It’s obviously not enough to just swim against the current; you need to know why you’re doing it. Analysis and reason must document why a certain price is either too optimistic or pessimistic.
In this context, remember Howard’s golden quote: “Skepticism calls for pessimism when optimism is excessive. But it also calls for optimism when pessimism is excessive.”
The most important thing is.. the relationship between price and value
In practically any book about value investing, there is a chapter on the price-value relationship. The Most Important Thing is no different, but I would like to highlight one quote that underscores the distinction between the two: “For an investment to be reliable and successful, an accurate estimation of intrinsic value is the inevitable starting point. Without it, any hope of consistent success is nothing but that: hope.” Howard reminds us that no asset has a birth right to a high return. An asset is only attractive when it’s priced right (below intrinsic value).
The most important thing is.. finding bargains
In length of the previous lesson, Howard explains that succesful investing is about constructing a portfolio that consists of the best investment ideas, which you make room for by selling the inferior ones and staying clear from the worst of the lot. The raw material for constructing such a portfolio is 1) a list of potential investment ideas; 2) estimates of intrinsic value; 3) a comparison of these values relative to market price (essentially determining which ideas posses the widest margin of safety); 4) an assessment of each asset’s isolated risk as well as its effect on the portfolio’s overall risk profile (how does a given asset correlate with other assets in the portfolio?). Howard explains that “investment is a discipline in relative selection.”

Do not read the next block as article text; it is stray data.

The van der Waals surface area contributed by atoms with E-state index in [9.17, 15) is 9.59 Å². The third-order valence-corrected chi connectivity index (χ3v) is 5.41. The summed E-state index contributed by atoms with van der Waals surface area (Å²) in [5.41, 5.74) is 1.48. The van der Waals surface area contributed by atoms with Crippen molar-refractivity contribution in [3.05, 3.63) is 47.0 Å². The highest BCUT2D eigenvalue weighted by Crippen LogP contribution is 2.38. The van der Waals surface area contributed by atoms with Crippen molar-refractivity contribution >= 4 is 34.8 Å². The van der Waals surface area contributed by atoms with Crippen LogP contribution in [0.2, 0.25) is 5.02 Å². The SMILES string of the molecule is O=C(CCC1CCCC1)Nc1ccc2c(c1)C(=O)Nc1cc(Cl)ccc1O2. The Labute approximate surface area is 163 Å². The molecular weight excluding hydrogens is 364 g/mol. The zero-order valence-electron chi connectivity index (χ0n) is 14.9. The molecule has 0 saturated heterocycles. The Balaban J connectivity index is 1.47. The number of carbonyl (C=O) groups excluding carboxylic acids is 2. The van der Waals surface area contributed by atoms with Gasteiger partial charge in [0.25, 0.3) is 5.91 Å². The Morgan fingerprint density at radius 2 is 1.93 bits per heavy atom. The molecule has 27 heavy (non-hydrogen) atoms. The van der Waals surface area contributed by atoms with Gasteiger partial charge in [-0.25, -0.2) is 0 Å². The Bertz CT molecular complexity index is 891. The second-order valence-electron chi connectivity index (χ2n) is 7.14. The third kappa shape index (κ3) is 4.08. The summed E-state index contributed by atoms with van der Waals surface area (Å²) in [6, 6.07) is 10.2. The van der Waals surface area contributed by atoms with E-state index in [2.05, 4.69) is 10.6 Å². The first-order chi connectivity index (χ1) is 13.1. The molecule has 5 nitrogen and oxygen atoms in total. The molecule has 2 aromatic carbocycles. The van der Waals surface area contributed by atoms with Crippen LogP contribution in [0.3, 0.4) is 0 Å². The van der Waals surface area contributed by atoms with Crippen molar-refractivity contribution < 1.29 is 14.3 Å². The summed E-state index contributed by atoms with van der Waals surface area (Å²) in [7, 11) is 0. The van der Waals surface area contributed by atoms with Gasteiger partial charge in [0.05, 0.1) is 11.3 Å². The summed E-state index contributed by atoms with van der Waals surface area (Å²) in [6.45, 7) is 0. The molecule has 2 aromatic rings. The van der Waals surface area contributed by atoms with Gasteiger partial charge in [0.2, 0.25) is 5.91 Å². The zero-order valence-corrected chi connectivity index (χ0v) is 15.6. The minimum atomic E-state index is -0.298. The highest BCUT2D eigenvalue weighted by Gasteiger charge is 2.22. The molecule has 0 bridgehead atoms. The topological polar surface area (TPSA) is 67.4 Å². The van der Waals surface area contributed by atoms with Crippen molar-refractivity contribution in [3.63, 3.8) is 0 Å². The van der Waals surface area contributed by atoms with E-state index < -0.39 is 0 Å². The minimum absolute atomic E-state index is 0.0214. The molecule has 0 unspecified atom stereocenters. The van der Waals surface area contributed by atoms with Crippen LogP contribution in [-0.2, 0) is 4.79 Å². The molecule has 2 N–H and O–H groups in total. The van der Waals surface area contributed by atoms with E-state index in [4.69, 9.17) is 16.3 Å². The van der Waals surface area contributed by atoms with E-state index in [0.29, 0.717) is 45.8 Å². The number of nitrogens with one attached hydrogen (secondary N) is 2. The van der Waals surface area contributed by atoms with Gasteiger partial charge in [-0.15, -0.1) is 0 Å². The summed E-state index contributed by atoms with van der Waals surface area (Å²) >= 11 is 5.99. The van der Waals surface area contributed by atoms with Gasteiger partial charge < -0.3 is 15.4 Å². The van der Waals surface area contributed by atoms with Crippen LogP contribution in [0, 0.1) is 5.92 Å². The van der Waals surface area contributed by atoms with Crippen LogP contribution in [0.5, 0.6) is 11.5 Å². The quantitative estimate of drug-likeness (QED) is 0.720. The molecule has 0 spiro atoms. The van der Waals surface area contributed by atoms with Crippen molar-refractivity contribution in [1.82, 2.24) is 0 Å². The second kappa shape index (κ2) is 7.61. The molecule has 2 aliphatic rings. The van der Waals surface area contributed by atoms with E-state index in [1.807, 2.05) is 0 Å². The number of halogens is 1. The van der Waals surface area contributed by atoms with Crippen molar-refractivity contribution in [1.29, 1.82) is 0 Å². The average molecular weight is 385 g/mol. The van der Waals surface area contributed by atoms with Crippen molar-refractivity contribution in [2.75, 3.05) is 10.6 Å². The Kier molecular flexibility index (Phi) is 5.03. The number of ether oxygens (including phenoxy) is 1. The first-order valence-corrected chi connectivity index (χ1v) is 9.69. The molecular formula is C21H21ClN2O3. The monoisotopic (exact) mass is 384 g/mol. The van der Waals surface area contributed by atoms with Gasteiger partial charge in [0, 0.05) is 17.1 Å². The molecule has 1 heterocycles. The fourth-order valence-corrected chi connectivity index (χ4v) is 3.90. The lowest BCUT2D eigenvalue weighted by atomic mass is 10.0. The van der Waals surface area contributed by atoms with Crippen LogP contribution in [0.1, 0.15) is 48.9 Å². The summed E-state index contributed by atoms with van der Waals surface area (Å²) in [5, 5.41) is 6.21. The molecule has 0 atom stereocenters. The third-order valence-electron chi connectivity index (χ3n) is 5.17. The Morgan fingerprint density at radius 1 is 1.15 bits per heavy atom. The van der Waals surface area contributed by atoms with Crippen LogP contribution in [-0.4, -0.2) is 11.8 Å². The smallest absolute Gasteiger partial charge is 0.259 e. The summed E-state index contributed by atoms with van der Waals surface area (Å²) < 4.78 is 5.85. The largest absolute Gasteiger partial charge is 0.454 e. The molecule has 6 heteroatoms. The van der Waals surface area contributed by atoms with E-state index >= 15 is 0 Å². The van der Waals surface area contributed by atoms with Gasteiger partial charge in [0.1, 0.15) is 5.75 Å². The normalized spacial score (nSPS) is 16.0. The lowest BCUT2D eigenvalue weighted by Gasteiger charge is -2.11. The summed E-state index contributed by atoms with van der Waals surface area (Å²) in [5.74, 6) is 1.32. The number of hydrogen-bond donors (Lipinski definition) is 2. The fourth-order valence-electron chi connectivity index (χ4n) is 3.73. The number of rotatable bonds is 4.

Remember, the objective is not to find good assets; everybody can do that. The objective is to find good bargains. When first-level thinkers go “who on earth would want to own that?”, it’s usually an invitation for the second-level thinking value investor to take a closer look. The necessary condition for a bargain to surface is that the perception is worse than reality. Bargains are found among those, which nobody else will touch: the complicated, the dubious, the controversial, the frightening and the unloved.
The most important thing is.. to understand risk
The classic mantra goes: “More risky investments produce higher returns. If you wish to make more money, the answer is more risk.” But this is contradictory. If more risky investments reliably produce higher returns, they would not be more risky. This ‘theory’ about high returns and high risk going hand-in-hand because the former compensates for the latter, do not hold water. To overpay for an asset means low return and high risk based on the thesis “the higher you fly, the further you fall.” Value investors believe that high returns and low risk is achieved simultaneously by acquiring assets for less than their worth.
Besides the above-mentioned lessons, The Most Important Thing will too outline the fallacy of the efficient market hypothesis; an in-depth discussion of value versus price; teach you to recognize, understand and control risk; explain market cycles; underscore luck’s role in investing as well as a walk-through of the various psychological pitfalls you should be aware of. It is a well of knowledge presented in an easy-to-understand fashion. In my view, this is an absolute must-read!